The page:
It may come as a surprise, but Finland has beaches too. Hanko is where many people in the area will come to soak up the sun and enjoy the long days, and it just happens to have a fascinating cultural history to boot. Finland is technically a bilingual country, with a Finnish-speaking majority and a Swedish-speaking minority. While only about 5.4% of the Finnish population at large is Swedish speaking, 44% of the city of Hanko speak primarily Swedish. It was also controlled by Russia for long periods in its history, and for many years, the Russian nobility would come to Hanko for their vacations.
Mariehamn, or Maarianhamina in Finnish, is the capital of Aland, an autonomous Swedish-speaking territory that Finland has sovereignty over. Only built in the late 19th century, Mariehamn still appears much the way it did back then. Walking around the small center, you’ll see streets full of colorful wooden buildings and houses that really bring the town to life, either in summer or in winter. It has a long history as a port, so there’s a very large marina to explore, or you can board the Pommern, a museum ship anchored in the city’s western harbor.
Tampere is one of the largest cities in Finland besides Helsinki, and it grew up as a center of industry in the country – earning it the nickname of ‘Manchester of the North’. The industrial buildings have lately been put to new use as Tampere’s industries have shifted, and now they just give it a very gritty, cool feeling. Between the buildings and green space surrounding the Tammerkoski channel that runs through the city center, you’ll always have a pleasant spot to sit and observe the city’s flow – if you’re not freezing, that is. This is Finland’s major cultural hub outside of Helsinki, so you can usually enjoy anything from the local orchestra to one of their many museums or a great hockey game.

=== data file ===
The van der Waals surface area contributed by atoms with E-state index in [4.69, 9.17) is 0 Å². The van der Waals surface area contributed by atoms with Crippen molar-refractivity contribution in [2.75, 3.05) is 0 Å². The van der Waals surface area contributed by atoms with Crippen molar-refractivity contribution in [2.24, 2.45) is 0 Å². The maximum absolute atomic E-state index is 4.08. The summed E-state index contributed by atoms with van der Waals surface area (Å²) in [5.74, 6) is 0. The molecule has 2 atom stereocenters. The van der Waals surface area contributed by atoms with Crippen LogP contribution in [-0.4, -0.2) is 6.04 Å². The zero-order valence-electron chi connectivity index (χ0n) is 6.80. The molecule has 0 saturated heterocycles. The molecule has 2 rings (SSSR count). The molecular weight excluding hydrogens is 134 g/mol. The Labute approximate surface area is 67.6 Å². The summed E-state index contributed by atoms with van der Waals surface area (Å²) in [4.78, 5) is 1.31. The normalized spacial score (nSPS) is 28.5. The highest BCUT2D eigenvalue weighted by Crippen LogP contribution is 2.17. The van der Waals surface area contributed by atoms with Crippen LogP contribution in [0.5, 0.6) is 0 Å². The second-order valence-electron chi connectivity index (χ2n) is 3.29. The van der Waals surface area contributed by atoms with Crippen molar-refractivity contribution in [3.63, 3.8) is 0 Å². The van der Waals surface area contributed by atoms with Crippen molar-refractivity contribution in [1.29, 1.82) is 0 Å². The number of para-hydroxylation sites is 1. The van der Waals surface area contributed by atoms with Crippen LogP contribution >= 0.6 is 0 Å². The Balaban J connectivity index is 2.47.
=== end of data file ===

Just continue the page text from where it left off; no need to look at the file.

While the area that is now Rovaniemi has been inhabited continuously since the Stone Age (our ancestors made questionable decisions, given that it is just 10 kilometers south of the Arctic Circle), the city was heavily damaged when the Finns fought against the Germans at the end of WWII, so the buildings you’ll find will mostly be new. However, several of the most important ones, including the town Hall and the Lappia House, which functions as a theater and library, among other things, were designed by the well known Finnish architect Alvar Aalto. This is also the perfect place to look for the Northern Lights, and don’t miss the Santa Claus Village – Rovaniemi, after all, is the official home of Santa Claus.